In May 2005 a consortium led by the Center for International Earth Science Information Network (CIESIN) at Columbia University, which included the Yale Center for Environmental Law and Policy (YCELP), the University of New Hampshire Water Systems Analysis Group, the Wildlife Conservation Society, and the Columbia University Tropical Agriculture Program, submitted a proposal to the Millennium Challenge Corporation (MCC) in response to the MCC's search for a Natural Resources Management Indicator. In July 2006 MCC selected a revised version of the proposal. This composite index is comprised of four indicators:
- Eco-Region Protection: Developed by CIESIN, this indicator assesses whether a country is protecting at least 10% of all of its biomes (e.g. deserts, forests, grasslands, aquatic, and tundra). It is designed to capture the comprehensiveness of a government’s commitment to habitat preservation and biodiversity protection. The World Wildlife Fund provided the underlying biome data, and the United Nations Environment Program World Conservation Monitoring Center provided the underlying data on protected areas.
- Access to Improved Sanitation: Produced by the World Health Organization (WHO) and the United Nations Children's Fund (UNICEF), this indicator measures the percentage of the population with access to facilities that hygienically separate human excreta from human, animal, and insect contact. Facilities such as sewers or septic tanks, poor-flush latrines and simple pit or ventilated improved pit latrines are assumed to be adequate, provided that they are not public.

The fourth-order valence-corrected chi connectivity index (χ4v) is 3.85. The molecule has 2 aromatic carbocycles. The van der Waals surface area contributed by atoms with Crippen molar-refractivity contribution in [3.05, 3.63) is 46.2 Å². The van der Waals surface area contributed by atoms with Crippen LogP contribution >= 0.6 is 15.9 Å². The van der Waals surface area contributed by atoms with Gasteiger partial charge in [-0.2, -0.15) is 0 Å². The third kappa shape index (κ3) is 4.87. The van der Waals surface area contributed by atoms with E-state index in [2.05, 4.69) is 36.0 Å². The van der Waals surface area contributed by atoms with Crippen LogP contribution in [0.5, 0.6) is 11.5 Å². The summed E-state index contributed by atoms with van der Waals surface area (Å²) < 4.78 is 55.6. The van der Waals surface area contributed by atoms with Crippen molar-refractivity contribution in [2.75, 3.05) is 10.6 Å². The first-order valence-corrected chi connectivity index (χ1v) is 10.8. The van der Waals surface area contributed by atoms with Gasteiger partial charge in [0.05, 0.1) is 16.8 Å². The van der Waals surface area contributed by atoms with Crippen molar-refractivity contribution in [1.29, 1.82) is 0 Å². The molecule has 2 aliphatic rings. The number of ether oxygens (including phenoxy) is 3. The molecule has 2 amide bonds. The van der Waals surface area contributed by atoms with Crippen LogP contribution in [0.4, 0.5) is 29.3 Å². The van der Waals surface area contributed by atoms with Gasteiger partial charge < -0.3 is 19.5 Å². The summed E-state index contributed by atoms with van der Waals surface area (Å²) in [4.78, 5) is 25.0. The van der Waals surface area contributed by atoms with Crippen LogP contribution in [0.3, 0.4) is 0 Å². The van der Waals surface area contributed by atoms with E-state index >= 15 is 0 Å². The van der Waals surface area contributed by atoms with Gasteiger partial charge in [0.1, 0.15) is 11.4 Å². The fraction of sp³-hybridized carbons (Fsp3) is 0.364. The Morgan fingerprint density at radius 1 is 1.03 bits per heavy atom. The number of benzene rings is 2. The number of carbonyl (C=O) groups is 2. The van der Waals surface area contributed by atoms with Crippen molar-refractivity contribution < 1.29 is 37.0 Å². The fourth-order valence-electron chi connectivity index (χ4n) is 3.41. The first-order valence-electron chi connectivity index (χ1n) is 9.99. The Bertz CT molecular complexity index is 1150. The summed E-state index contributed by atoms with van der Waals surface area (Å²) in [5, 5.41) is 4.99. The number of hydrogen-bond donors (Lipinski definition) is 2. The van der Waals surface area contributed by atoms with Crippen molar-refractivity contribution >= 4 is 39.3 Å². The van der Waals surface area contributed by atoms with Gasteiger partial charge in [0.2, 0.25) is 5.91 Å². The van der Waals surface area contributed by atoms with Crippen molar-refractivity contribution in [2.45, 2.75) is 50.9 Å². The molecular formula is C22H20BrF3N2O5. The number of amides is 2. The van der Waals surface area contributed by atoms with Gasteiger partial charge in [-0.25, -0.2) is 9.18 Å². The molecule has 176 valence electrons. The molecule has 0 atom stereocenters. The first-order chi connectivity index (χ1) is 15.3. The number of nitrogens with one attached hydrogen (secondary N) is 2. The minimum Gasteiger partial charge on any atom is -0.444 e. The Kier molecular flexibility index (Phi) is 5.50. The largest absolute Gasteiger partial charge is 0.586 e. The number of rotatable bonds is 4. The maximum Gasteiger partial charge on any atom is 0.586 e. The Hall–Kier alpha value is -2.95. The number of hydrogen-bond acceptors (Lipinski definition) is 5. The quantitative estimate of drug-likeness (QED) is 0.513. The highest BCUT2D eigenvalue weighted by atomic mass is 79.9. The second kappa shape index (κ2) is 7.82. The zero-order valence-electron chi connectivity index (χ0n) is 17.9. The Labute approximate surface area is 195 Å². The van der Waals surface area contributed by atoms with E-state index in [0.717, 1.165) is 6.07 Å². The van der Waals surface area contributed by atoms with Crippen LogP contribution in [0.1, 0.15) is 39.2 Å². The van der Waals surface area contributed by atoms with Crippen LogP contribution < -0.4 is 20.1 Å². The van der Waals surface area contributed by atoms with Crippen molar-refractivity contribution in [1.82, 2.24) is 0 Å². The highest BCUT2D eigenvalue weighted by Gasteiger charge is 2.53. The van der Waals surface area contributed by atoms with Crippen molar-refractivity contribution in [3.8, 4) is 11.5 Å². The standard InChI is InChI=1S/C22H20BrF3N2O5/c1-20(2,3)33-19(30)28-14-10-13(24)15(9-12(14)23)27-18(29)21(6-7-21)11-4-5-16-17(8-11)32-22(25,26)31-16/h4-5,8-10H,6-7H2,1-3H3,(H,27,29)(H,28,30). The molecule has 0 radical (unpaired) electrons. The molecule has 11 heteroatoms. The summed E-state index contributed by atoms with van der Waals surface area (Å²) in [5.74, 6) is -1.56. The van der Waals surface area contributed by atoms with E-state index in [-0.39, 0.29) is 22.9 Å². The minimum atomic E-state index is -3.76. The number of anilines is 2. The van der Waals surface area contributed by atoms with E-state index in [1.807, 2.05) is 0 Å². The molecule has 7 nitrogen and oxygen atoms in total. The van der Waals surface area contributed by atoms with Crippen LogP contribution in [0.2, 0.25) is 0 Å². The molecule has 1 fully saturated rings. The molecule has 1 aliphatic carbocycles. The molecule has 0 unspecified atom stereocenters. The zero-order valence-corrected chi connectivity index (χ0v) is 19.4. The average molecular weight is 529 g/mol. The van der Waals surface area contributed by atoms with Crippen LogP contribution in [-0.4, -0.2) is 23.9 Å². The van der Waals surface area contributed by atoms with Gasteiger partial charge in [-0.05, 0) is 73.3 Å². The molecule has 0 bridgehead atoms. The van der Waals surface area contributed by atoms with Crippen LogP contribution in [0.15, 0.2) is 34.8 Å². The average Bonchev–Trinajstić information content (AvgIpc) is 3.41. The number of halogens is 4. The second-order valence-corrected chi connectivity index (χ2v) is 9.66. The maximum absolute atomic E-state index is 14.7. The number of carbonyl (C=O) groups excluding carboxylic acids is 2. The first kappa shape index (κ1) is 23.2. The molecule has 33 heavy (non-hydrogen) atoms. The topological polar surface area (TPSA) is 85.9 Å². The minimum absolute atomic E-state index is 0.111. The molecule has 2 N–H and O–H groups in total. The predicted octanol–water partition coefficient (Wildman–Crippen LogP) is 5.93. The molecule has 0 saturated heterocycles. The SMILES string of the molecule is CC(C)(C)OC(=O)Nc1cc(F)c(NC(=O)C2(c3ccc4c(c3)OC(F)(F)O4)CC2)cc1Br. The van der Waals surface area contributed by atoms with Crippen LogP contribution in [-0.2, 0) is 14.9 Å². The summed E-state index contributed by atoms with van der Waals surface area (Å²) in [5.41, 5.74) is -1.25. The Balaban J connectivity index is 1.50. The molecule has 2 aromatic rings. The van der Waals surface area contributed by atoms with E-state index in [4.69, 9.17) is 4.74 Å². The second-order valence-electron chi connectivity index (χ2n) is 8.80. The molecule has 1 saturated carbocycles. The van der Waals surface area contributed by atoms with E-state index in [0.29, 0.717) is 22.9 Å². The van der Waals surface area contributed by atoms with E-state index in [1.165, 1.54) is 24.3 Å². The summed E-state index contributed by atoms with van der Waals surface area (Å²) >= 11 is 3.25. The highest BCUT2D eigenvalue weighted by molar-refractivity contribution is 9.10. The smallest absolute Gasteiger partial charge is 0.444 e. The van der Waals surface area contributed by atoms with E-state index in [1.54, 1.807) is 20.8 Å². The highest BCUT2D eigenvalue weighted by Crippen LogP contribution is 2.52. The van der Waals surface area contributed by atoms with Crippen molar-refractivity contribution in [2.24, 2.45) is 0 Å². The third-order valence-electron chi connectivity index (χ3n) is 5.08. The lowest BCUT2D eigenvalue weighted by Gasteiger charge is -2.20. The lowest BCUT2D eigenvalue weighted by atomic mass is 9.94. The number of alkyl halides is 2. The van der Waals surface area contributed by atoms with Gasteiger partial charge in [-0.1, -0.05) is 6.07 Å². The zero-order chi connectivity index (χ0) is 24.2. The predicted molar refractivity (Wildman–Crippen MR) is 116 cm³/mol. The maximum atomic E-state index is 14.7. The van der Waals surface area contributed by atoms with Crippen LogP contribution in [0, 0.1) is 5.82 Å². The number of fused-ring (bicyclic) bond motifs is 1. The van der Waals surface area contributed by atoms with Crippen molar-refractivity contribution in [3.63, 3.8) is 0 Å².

- Access to Improved Water: Produced by WHO and UNICEF, this indicator measures the percentage of the population with access to at least 20 liters of water per person per day from an “improved” source (household connections, public standpipes, boreholes, protected dug wells, protected springs, and rainwater collection) within one kilometer of the user's dwelling.
- Child Mortality (Ages 1-4): Produced by the Population Division of the United Nations Department of Economic and Social Affairs, the 2006-2008 releases of the NRMI used the number of deaths per 1000 children aged 1 to 4 (mx(1-4)). In 2009, thanks to further guidance from the Population Division, the indicator was changed to the probability of dying between age 1 and 5 (4q1), which is highly correlated with mx(1-4). Because the causes of child mortality among 1–4 year olds are strongly influenced by environmental causes, this indicator is considered to be a useful proxy for underlying environmental conditions.
For the 2011 release, MCC has decided to report both the overall NRMI and to repackage the indicators into two new indices: The Natural Resource Protection Indicator (NRPI), which is solely composed of the eco-region protection indicator, and the Child Health Indicator (CHI), which is an unweighted average of the proximtiy-to-target scores for access to water, access to sanitation, and child mortality. In the future the MCC will be using the two new indicators in place of the NRMI.
Policies for Improving Performance
Links to a number of resources are provided to governments or individuals who wish to learn more about how to improve their performance on the four components of the NRMI.
- Eco-region Protection:
- Access to Improved Sanitation and Improved Water:
- Child Mortality (Ages 1-4):